The Claimant was injured on the job in October of 1980. The Claimant was entitled to 130 full days of sick pay. Between January 21, 1981 and December 22, 1981, the Claimant worked only 41 days and was paid the rest in sick pay.

In November of 1981, approximately 30 days before the expiration of his sick pay benefits, the Claimant was offered a clerical job paying the exact same salary as his job as a parts delivery driver. The Claimant at the time was unable to resume his occupation as parts delivery driver, but he was able to fulfill the duties of a clerical person. The job was from 8:00 a.m. to 4:45 p.m., Monday through Friday, at the G & E Building downtown. The Claimant refused this transfer, contending that he was losing money by accepting the same salary because there was not overtime available in the clerical position.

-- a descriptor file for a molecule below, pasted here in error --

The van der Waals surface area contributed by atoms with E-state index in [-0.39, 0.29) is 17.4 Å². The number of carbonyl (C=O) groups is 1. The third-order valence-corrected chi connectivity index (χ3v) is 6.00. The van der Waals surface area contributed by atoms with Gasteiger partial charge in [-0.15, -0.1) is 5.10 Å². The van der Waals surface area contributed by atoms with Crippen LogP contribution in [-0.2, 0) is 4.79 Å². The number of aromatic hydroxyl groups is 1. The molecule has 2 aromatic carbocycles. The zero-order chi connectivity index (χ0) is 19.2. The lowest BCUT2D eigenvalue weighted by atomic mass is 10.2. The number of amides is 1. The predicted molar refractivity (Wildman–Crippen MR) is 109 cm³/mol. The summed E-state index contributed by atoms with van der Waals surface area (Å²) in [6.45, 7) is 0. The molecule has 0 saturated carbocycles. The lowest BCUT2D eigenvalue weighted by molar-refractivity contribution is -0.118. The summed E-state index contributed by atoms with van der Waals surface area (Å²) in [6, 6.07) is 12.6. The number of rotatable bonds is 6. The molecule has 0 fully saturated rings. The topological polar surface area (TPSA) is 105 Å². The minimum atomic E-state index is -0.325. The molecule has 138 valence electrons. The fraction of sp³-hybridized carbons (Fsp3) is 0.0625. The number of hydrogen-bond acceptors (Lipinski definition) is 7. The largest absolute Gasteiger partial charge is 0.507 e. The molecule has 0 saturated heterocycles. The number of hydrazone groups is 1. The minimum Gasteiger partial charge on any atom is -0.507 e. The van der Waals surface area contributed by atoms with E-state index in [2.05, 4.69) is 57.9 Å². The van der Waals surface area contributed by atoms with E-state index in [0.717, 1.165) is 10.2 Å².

In fact, the Claimant had received no overtime pay during the nine months he was on sick leave, he had never been specifically promised overtime as a parts delivery driver and he would have originally taken his old job even without overtime.

CONCLUSIONS OF LAW

The Board concludes that the Claimant cannot be disqualified under Section 6(d) of the Law for refusing available, suitable work. The Board has consistently held that this penalty is applicable only while a person is in claim status, filing claims. This is not the case here. The Claimant was offered a transfer to the clerical position while he was still employed at the Baltimore Gas & Electric Company.